- Prior to the Westminster Assembly, the leading Puritans (Ainsworth, Ames, Perkins) and others repudiated the Augustinian view and taught a sequential, normal day view.
- The Westminster Assembly divines either felt no need to comment on the length of days—so clearly was it established—or if they commented, they uniformly (either explicitly or implicitly) adopted the 24 hour view. With 60-80 divines normally attending sessions, at least 20 of the divines who did comment in other published writings indicate that they only understood the creation days to be 24-hour days (or ordinary days), and none have been found who espoused a contrary view. Specifically, there were no divines who wrote advocating a day-age view or a framework view. We continue to esteem them not only as confessional authors but also as faithful exegetes. We deny that certain scientific theories are so certain as to compel us to reinterpret Scripture on this matter.
- Following the Westminster Assembly, the testimony of the American Reformed tradition (e.g., J. Edwards) followed the tradition of Ussher/Perkins/Ames/The Westminster Divines on this question. No debate about this subject arises until after 1800, as the winds of various European views began to circulate.
- By the mid-nineteenth century, certain leading Presbyterians (C. Hodge, A. A. Hodge, and later Shedd and Warfield) began to conform their exegesis to the ascendant science of the day. We believe that this was a strategic and hermeneutical mistake, as well as a departure from the meaning of terms in the Westminster Standards.
- Leading southern Presbyterians (such as Thornwell, Dabney and Girardeau) however, simultaneously resisted efforts to broaden the church on this point, as is documented in the Woodrow trial and decisions.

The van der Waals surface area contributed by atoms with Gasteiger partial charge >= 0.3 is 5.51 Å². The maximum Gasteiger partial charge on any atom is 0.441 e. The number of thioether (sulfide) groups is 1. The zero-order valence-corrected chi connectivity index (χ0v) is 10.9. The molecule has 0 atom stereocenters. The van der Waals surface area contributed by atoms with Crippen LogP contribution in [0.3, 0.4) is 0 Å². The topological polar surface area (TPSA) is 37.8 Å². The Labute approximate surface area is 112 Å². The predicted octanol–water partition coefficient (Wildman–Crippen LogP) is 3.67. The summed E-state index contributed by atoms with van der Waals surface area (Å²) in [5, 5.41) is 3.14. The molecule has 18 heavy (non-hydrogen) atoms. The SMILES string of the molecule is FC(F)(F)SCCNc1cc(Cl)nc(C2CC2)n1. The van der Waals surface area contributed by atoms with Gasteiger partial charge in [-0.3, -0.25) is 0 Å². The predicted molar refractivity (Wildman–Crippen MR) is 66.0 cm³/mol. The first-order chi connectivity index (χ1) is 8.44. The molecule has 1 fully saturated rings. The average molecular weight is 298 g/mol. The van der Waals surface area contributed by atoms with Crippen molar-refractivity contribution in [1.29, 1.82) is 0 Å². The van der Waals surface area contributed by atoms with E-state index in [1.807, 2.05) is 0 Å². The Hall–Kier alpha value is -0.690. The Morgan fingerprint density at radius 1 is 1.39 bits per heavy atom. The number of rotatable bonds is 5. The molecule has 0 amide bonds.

- Early in the twentieth century, numerous evangelicals — and some seminaries — became overly concessive to a secular cosmology, departing from the historic view expressed in the Westminster Standards on this subject.
- Some of us, at earlier times, were willing — due to love of the brethren and respect for esteemed teachers — to declare that the meaning of confessional language on this question was vague. We are no longer able in good conscience to do so. Both the normal meaning of the confessional phrases and the original intent as verified by other writings of the divines is now abundantly clear, with no evidence to the contrary.
- Even the secular confidence in earlier cosmologies is declining in some areas.
- Therefore, we declare our view shares the exegesis of the Westminster divines that led them to affirm that God created all things “in the space of six days” by the word of his power. We also believe that this clear meaning of confessional language should be taught in our churches and pulpits, and that departures from it should be properly safeguarded.
- Accordingly, we reject the following contemporary notions: (1) that John 5:17 teaches a continuing seventh day of creation; (2) that violent death entered the cosmos before the fall; (3) that ordinary providence was the only way that God governed and sustained the creation during the six days of creation; (4) that extraordinary literary sensitivities must be ascribed to pre-1800 audiences; and (5) that Scripture is unclear in its use of “evening and morning” attached to the days of creation.
We admit that some Christians have been too lax on this subject, and others have been too narrow. Hence, we hope to enunciate in this statement a moderate, historic, and biblical position. Even should other fine men differ with us on this subject, we hereby announce our intent to remain faithful to the teaching of the Westminster Standards and other Reformed confessions of faith on this subject.
To God alone be glory.